Convenience sampling in both groups was found appro- priate to find variations of the phenomena. However, by using convenience sampling some important aspects of the phenomena may have been uncovered. In a small group the experiences are limited to the group. To assure credibility i.e. how well data and processes of analysis address the intended focus, interviews were chosen for the data collection. The interviews of the students were done by one of the researchers, a senior lecturer familiar with clinical practice, but not involved in the students' education. The preceptors were interviewed by a nurse manager, who had an administrative position in primary health care and not a manager of the preceptors. The interviewers' knowledge of the context facilitated the interview situation to a great extent, but could also be seen as a weakness of the study, since some information could have been taken for granted and not taken into consideration or not noticed. The extent of the data was limited to Swedish Master's level (one year) where the programme is usually two years of study.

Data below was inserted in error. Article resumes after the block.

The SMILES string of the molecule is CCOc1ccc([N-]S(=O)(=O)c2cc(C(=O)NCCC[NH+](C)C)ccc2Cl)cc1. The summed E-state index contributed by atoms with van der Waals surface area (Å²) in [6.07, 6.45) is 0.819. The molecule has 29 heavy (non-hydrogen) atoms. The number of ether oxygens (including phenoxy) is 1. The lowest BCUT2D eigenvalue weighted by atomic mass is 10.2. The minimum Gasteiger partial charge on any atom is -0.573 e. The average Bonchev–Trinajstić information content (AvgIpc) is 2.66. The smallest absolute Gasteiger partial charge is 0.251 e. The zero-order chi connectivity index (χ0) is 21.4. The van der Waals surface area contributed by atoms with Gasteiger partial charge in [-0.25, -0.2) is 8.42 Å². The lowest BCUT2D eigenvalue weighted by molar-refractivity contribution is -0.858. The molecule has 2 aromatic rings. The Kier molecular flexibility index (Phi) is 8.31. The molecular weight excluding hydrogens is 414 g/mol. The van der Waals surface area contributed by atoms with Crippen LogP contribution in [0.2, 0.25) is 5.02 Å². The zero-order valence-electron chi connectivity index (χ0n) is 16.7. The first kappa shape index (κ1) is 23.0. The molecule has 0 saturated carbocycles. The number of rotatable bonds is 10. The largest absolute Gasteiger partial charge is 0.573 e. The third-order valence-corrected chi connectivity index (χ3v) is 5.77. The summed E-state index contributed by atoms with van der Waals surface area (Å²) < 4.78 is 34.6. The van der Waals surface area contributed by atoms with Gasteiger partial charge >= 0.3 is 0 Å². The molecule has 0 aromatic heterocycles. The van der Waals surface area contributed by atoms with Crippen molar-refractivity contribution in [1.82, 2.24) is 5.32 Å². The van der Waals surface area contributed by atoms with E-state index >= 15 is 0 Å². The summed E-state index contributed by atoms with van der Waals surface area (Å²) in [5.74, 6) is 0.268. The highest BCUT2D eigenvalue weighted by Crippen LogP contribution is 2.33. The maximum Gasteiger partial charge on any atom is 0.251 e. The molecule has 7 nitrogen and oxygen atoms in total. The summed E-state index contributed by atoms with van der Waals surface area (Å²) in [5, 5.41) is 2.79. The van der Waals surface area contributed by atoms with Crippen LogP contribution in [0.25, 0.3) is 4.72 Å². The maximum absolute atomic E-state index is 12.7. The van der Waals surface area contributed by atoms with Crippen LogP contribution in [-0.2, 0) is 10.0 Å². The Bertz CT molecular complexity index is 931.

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Exploring the professional identity of health and social care staff via experiences of interprofessional education and collaborative practice

Exploring the professional identity of health and social care staff via experiences of interprofessional education and collaborative practice